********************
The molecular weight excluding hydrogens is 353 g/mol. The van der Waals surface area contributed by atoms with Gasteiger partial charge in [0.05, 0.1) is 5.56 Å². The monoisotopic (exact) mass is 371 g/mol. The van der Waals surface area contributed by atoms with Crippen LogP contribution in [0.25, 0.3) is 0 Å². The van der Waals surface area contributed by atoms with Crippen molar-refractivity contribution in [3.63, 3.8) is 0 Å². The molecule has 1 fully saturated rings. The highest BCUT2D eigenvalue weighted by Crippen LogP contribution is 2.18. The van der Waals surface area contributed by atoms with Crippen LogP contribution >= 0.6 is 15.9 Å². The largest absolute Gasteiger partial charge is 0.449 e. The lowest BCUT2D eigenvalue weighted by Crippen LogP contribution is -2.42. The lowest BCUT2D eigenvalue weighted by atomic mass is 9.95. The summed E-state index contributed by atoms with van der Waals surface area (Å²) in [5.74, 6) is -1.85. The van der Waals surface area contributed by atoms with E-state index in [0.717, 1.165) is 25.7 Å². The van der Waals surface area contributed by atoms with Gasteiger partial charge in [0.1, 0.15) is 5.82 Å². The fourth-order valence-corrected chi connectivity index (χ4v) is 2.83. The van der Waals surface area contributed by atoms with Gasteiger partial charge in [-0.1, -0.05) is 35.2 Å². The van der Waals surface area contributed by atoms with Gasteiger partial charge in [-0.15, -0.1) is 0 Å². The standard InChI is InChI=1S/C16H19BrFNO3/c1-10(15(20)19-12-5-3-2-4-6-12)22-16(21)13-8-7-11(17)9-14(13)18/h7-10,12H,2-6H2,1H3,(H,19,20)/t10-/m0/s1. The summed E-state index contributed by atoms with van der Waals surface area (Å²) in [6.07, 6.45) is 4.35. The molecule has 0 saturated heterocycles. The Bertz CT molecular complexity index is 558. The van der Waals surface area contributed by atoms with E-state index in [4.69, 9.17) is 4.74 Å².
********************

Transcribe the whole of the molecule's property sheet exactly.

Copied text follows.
The molecular weight excluding hydrogens is 353 g/mol. The van der Waals surface area contributed by atoms with Gasteiger partial charge in [0.05, 0.1) is 5.56 Å². The monoisotopic (exact) mass is 371 g/mol. The van der Waals surface area contributed by atoms with Crippen LogP contribution in [0.25, 0.3) is 0 Å². The van der Waals surface area contributed by atoms with Crippen molar-refractivity contribution in [3.63, 3.8) is 0 Å². The molecule has 1 fully saturated rings. The highest BCUT2D eigenvalue weighted by Crippen LogP contribution is 2.18. The van der Waals surface area contributed by atoms with Crippen LogP contribution >= 0.6 is 15.9 Å². The largest absolute Gasteiger partial charge is 0.449 e. The lowest BCUT2D eigenvalue weighted by Crippen LogP contribution is -2.42. The lowest BCUT2D eigenvalue weighted by atomic mass is 9.95. The summed E-state index contributed by atoms with van der Waals surface area (Å²) in [5.74, 6) is -1.85. The van der Waals surface area contributed by atoms with E-state index in [0.717, 1.165) is 25.7 Å². The van der Waals surface area contributed by atoms with Gasteiger partial charge in [0.1, 0.15) is 5.82 Å². The fourth-order valence-corrected chi connectivity index (χ4v) is 2.83. The van der Waals surface area contributed by atoms with Gasteiger partial charge in [-0.1, -0.05) is 35.2 Å². The van der Waals surface area contributed by atoms with Gasteiger partial charge in [-0.15, -0.1) is 0 Å². The standard InChI is InChI=1S/C16H19BrFNO3/c1-10(15(20)19-12-5-3-2-4-6-12)22-16(21)13-8-7-11(17)9-14(13)18/h7-10,12H,2-6H2,1H3,(H,19,20)/t10-/m0/s1. The summed E-state index contributed by atoms with van der Waals surface area (Å²) in [6.07, 6.45) is 4.35. The molecule has 0 saturated heterocycles. The Bertz CT molecular complexity index is 558. The van der Waals surface area contributed by atoms with E-state index in [4.69, 9.17) is 4.74 Å².